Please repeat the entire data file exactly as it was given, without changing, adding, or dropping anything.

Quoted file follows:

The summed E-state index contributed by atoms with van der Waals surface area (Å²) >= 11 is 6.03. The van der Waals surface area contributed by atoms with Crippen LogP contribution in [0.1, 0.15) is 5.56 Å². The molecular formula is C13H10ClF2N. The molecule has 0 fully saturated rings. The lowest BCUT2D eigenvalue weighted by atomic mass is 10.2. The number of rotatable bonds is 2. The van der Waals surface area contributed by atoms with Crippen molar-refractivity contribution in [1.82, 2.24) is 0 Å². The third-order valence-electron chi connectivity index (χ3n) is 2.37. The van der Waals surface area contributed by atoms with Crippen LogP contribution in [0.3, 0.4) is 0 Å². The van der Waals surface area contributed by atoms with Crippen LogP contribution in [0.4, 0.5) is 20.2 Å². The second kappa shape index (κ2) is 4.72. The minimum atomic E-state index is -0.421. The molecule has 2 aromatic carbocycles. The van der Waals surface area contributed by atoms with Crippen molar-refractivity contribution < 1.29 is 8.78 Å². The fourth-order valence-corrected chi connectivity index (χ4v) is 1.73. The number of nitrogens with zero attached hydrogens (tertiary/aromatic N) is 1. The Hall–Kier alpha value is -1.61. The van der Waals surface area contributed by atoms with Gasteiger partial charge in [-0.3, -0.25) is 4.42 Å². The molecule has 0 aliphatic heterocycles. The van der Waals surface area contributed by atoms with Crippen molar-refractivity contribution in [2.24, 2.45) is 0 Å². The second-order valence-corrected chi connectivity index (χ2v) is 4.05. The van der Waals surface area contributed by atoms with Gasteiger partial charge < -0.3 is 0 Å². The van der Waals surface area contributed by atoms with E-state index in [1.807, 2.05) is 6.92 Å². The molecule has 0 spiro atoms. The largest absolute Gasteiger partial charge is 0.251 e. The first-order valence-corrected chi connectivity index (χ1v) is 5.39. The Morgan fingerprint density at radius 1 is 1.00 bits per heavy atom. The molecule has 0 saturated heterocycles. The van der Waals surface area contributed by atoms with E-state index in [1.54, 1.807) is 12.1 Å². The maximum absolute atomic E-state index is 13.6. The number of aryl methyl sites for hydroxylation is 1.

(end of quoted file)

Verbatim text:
The summed E-state index contributed by atoms with van der Waals surface area (Å²) >= 11 is 6.03. The van der Waals surface area contributed by atoms with Crippen LogP contribution in [0.1, 0.15) is 5.56 Å². The molecular formula is C13H10ClF2N. The molecule has 0 fully saturated rings. The lowest BCUT2D eigenvalue weighted by atomic mass is 10.2. The number of rotatable bonds is 2. The van der Waals surface area contributed by atoms with Crippen molar-refractivity contribution in [1.82, 2.24) is 0 Å². The third-order valence-electron chi connectivity index (χ3n) is 2.37. The van der Waals surface area contributed by atoms with Crippen LogP contribution in [0.3, 0.4) is 0 Å². The van der Waals surface area contributed by atoms with Crippen LogP contribution in [0.4, 0.5) is 20.2 Å². The second kappa shape index (κ2) is 4.72. The minimum atomic E-state index is -0.421. The molecule has 2 aromatic carbocycles. The van der Waals surface area contributed by atoms with Crippen molar-refractivity contribution < 1.29 is 8.78 Å². The fourth-order valence-corrected chi connectivity index (χ4v) is 1.73. The number of nitrogens with zero attached hydrogens (tertiary/aromatic N) is 1. The Hall–Kier alpha value is -1.61. The van der Waals surface area contributed by atoms with Gasteiger partial charge in [-0.3, -0.25) is 4.42 Å². The molecule has 0 aliphatic heterocycles. The van der Waals surface area contributed by atoms with Crippen molar-refractivity contribution in [2.24, 2.45) is 0 Å². The second-order valence-corrected chi connectivity index (χ2v) is 4.05. The van der Waals surface area contributed by atoms with Gasteiger partial charge < -0.3 is 0 Å². The van der Waals surface area contributed by atoms with E-state index in [1.807, 2.05) is 6.92 Å². The molecule has 0 spiro atoms. The largest absolute Gasteiger partial charge is 0.251 e. The first-order valence-corrected chi connectivity index (χ1v) is 5.39. The Morgan fingerprint density at radius 1 is 1.00 bits per heavy atom. The molecule has 0 saturated heterocycles. The van der Waals surface area contributed by atoms with E-state index in [1.54, 1.807) is 12.1 Å². The maximum absolute atomic E-state index is 13.6. The number of aryl methyl sites for hydroxylation is 1.